Recently, my love of X-Wing has plummeted. After taking a week away after the Warboar Hyperspace Trial thanks to work, last week saw preparations for Warboar’s Wave Championship this weekend, and turned into the worst week for me since the release of 2.0. Lists that look fun on paper haven’t been when they’ve been put on the board, Phantoms are still a negative play experience, only half the Republic stuff made it to the UK for release (thanks Brexit!), and overall my faith in the game just entered a flat spin. Continuing the flat spin analogy, if you’ve seen the movie Top Gun, my enthusiasm is Goose.


It’s all good fun until you’re crushed by your own ejection seat…

There will be people out there who will ask what I expected flying two ships (and two small ships at that), and they may be right. There will be others who will likely say “just fly better” or the infamous “git gud”, as if that’s a thing that a player can miraculously do. These comments amount to being told “your fun is wrong” by players (or worse, armchair Admirals) who believe their opinion has more weight or importance than yours (newsflash, it doesn’t) and think that your choice of ships, upgrades, or tactics is fundamentally flawed just because they wouldn’t do it; a concept I first came across thanks to the D&D show Critical Role, where viewers regularly criticise the players for their characters’ choices. Yes my list might not be optimised, or even actually competitive, and God knows I’ve made mistakes, but in other games variance has been king. Losing can be crushing for a player’s morale, and variance is a core part of the game, but kicking someone when they’re down even unintentionally is what drives players away.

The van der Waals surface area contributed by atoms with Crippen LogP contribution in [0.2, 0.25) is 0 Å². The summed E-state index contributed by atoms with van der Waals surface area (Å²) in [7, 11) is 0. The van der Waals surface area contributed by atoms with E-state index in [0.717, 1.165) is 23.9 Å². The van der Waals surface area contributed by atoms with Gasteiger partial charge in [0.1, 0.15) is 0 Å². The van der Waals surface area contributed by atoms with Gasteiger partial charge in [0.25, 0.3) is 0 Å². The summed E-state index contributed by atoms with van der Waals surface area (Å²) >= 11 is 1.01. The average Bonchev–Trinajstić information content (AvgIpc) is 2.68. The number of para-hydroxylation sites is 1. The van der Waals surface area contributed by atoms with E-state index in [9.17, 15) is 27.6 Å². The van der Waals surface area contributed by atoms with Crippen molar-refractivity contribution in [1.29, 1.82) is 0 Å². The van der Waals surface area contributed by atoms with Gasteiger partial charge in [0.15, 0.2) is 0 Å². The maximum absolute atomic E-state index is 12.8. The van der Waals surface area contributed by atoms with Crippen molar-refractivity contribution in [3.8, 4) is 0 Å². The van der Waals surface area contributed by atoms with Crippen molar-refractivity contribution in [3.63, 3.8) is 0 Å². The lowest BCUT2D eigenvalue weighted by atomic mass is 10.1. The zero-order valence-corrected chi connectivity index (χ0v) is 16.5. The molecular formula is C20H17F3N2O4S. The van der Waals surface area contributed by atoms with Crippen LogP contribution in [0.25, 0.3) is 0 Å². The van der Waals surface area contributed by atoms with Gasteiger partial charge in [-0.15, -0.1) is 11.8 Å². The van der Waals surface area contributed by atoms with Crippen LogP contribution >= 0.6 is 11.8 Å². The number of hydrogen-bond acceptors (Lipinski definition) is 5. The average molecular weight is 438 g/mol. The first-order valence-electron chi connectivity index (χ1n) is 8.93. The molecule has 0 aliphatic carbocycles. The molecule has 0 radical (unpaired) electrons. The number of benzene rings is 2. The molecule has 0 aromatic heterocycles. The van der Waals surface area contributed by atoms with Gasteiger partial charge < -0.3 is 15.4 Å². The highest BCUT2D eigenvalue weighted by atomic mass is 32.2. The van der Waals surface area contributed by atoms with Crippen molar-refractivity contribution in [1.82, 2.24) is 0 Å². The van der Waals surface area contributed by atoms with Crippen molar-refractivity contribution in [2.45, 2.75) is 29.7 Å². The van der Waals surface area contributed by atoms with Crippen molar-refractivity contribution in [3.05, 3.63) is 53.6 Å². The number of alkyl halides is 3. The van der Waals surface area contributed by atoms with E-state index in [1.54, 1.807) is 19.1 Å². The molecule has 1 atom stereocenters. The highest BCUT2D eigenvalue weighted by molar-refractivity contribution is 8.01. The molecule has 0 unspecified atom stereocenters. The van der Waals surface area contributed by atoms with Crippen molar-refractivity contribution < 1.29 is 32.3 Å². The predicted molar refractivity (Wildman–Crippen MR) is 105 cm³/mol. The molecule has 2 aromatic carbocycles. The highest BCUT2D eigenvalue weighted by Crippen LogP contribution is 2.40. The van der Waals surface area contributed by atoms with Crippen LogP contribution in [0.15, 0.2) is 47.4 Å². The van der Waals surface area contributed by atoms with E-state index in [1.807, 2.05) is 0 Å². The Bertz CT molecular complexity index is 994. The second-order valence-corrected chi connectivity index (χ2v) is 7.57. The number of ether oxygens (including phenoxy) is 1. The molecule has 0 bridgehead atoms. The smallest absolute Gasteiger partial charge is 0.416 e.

Thrawn’s secret to success? No armrests on his chair!

An acquaintance on Discord was discussing this issue with me as I typed the first part of this entry and tried to find that image of poor, unfortunate Goose, and they suggested that taking a “jank” list to an event is fine so long as the player understands that they cannot expect their opponents to be flying a similar list, and that said player really has no grounds to complain if they get trounced. On this, I agree; players need to be aware of what they are getting into and to modify their expectations appropriately; the Rebels didn’t complain about unfair match-ups prior to the Battle of Yavin, so why should we?